SB apprenticeship: Day 15

A excerpt from Close to the Machine, by Ellen Ullman, written 17 years ago but strangely prescient.

A excerpt from Close to the Machine, by Ellen Ullman, written 17 years ago but strangely prescient.

I think my mentor’s back from his cross-country drive today! Now I can stop pestering everyone else!

  • What did you learn yesterday?
  • What are you going to do today?
  • What do you expect to learn?

I really need to remember to take notes or start a blog post on Friday afternoon, I have no idea what I did. I think I finished the TDD book?

We had a Labs Showcase, so everyone could show off the projects they’ve been working on on Fridays. It was really interesting, everything from a new tool for scripting to the latest version of a mural that Meredith is painting to the preliminary plans for a laser harp (!) that Brian wants to build. Brian needs some help with the physical stuff for his harp and I volunteered; I’ve missed getting my hands dirty like I did making the art car. Speaking of the art car, it’s Burning Man week, and I’m feeling slightly regretful at not being out there getting dusty. It’s weird when lots of people posting frantically on Facebook makes you nostalgic! Ah well. Maybe next year.

Today begins the second quarter of the apprenticeship! For this part we’re getting more into Rails, doing new katas and reading The Pragmatic Programmer and The Clean Coder. My ex used to talk a lot about Pragmatic Programmer, so I’m looking forward to digging into that and discovering what he loved about it. So far I’m really enjoying this apprenticeship, Smashing Boxes is a great company that is really supportive. Everyone has been really giving of their time and expertise, and it’s been super interesting to see how a real shop works. Plus there’s just such a great culture here, everyone is friendly, and while there’s obviously a lot of work being done, there’s also a lot of joking around on Slack. I can make jokes and ask questions without worrying that people are going to think I’m dumb, or judge my programming skill based on my gender. There’s an expectation that, assuming I don’t screw anything up, we’re all going to be hired as junior devs after we work through the apprenticeship curriculum, and being here and seeing how everyone works has made me even more determined to achieve that. Man, time’s flown, though. Three weeks!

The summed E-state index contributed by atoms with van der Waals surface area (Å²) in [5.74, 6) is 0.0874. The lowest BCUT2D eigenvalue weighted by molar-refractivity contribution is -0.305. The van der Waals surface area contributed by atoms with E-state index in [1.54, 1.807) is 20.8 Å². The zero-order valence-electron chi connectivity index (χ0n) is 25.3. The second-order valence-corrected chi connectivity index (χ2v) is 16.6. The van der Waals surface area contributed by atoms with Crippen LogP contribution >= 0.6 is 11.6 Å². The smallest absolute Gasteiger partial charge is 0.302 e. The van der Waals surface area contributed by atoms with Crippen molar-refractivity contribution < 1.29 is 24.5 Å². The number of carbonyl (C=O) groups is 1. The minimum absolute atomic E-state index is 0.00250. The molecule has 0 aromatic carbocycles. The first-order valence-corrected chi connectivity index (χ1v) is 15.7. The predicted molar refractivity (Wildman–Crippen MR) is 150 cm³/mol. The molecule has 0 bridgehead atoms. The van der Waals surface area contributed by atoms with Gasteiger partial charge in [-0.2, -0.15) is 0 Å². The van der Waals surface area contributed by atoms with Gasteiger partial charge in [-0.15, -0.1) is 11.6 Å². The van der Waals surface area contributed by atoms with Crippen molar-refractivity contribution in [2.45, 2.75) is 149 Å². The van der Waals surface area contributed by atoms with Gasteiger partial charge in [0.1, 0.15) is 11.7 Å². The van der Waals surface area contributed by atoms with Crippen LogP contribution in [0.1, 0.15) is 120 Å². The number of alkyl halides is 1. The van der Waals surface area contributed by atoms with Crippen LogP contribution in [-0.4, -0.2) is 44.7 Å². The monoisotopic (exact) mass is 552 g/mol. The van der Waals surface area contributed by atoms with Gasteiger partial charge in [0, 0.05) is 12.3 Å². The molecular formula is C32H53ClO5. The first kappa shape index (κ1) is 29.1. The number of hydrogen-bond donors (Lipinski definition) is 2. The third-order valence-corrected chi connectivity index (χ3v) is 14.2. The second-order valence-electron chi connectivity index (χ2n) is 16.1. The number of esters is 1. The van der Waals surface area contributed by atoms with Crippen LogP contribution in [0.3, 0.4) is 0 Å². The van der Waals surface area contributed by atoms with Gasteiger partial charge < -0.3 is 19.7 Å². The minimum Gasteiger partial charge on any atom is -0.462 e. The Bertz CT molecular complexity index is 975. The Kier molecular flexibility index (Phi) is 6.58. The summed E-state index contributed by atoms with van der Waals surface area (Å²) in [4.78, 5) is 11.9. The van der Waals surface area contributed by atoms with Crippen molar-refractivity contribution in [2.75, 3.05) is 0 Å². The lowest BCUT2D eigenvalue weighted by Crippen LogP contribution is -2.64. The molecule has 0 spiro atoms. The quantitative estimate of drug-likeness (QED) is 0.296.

Today I think I’m going to work on some of the online courses that are recommended for this quarter: Rails for Zombies 1 and 2, and Surviving APIs with Rails. I think it’ll be a good refresher for the stuff I learned at TIY, and will be a good starting point for the rest of the assignments.

SB apprenticeship: Day 14

I would actually really like to see this mashup.

I would actually really like to see this mashup.

I don’t have a lot to say today, so here’s a silly screwup from the PlayStation store from last night.